- Pakistan reacts strongly to development, says 'politicisation' of sports is unfortunate and regrettable
- Former South Africa cricketer says Indian cricket board bringing 'political agenda with Pakistan into the equation'
Former South African cricketer Herschelle Gibbs has said that the Board of Control for Cricket in India (BCCI) has warned him against participating in the first-ever edition of the Kashmir Premier League (KPL).
Gibbs tweeted that the BCCI is trying to prevent him from playing in the KPL, and bringing their “political agenda with Pakistan into the equation.”
Gibbs, who has been part of the Indian Premier League (IPL), first as a player, and then as a coach, accused the BCCI of "threatening to ban his entry for cricket-related work in India" if he participates in the league.
“Completely unnecessary of the BCCI to bring their political agenda with Pakistan into the equation and trying to prevent me playing in the KPL,” the Proteas great, who is now a part of KPL franchise Overseas Warriors, said.
“[They are] also threatening me saying they won’t allow me entry into India for any cricket related work. Ludicrous.”
Later, speaking to an Indian cricket blog, SportsKeeda, he revealed that the person threatening him was BCCI Secretary Jay Shah.
“Shah sent the message to Graeme Smith, [the former captain and now the Director of Cricket in South Africa], who passed it on to me,” he said.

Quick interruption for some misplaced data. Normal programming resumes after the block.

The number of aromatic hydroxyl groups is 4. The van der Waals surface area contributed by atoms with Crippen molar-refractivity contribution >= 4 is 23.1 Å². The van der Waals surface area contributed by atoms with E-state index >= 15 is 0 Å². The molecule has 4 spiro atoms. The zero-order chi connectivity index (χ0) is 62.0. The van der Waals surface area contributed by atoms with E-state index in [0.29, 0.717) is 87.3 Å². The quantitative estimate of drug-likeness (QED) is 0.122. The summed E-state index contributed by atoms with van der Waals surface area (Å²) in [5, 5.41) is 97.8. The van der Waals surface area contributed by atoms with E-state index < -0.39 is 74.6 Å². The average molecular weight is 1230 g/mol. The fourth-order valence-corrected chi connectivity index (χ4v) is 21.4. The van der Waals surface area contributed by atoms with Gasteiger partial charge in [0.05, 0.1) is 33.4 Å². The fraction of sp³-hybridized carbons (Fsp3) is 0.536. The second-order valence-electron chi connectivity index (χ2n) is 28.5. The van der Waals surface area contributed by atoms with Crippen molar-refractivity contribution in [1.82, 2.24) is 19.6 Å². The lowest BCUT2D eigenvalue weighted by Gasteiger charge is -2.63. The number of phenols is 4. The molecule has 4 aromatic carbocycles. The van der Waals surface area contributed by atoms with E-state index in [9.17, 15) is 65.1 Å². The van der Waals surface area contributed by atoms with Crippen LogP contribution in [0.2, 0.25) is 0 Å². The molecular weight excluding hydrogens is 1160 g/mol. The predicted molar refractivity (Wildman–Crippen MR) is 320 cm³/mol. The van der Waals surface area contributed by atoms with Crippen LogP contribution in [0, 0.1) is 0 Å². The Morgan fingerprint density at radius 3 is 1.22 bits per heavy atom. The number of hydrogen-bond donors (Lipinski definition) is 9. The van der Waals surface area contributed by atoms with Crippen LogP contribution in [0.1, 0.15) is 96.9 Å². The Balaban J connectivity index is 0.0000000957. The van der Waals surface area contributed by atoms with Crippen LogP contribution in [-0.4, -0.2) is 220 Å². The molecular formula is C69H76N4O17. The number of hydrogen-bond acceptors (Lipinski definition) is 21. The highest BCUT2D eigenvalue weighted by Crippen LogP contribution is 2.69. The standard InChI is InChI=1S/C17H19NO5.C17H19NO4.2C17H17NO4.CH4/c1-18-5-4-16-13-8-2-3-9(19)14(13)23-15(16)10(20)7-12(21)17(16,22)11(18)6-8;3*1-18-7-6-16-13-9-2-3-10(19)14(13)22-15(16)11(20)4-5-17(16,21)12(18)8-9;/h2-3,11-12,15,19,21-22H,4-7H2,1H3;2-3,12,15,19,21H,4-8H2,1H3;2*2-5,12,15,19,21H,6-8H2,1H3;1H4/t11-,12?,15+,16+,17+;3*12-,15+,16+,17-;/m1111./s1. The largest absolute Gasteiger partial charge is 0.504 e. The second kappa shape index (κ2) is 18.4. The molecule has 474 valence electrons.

A day earlier, former Pakistan captain Rashid Latif had made similar remarks in his tweet.
“BCCI was warning cricket boards that if their former players took part in Kashmir Premier League, they won’t be allowed entry in India or allowed to work in Indian cricket at any level or in any capacity," said Latif.
Geo News reported that so far six foreign cricketers including, Gibbs, Matt Prior, Phil Mustard, Owais Shah, Tenu Best and Monty Panser have excused themselves from participating in the KPL.
However, former Sri Lankan cricketer Tillakaratne Dilshan, who is playing for the Muzaffarabad Tigers, has stood up against Indian pressure and announced to play in the KPL despite boycott threats.
Meanwhile, the federal government and the Pakistan Cricket Board (PCB) have reacted strongly to the development.
In its statement, the PCB said, “The PCB considers that the BCCI has brought the game into disrepute by issuing warnings to multiple ICC Members to stop their retired cricketers from featuring in the Kashmir Premier League, further threatening they will not be allowed entry into India for cricket-related work.
“Such conduct from the BCCI is completely unacceptable, against the preamble of the Spirit of Cricket and sets a dangerous precedence, which can neither be tolerated nor ignored.”
The cricket board also vowed to raise this matter at the appropriate ICC forum and also reserves the right to take any further action that is available to us within the ICC charter.
Federal Minister for Information Chaudhry Fawad Hussain said that this is not the first time that Modi's government has put cricket at stake for its nefarious politics.
“The pressure on Gibbs not to participate in the KPL is a continuation of this old practice. We strongly condemn these measures. There will be no harm, only benefit.”
Foreign Office spokesperson Zahid Hafeez Chaudhri condemned India’s politicisation of cricket, saying, “Depriving young Kashmiri players of the opportunity to share the dressing room with big names in is unfortunate and regrettable.”
The inaugural edition of KPL is set to start from August 6 in Muzaffarabad, the capital of Azad Jammu and Kashmir. The tournament comprising of six franchises will conclude on August 16.
The T20 league will feature a mix of Pakistan's domestic and international talent.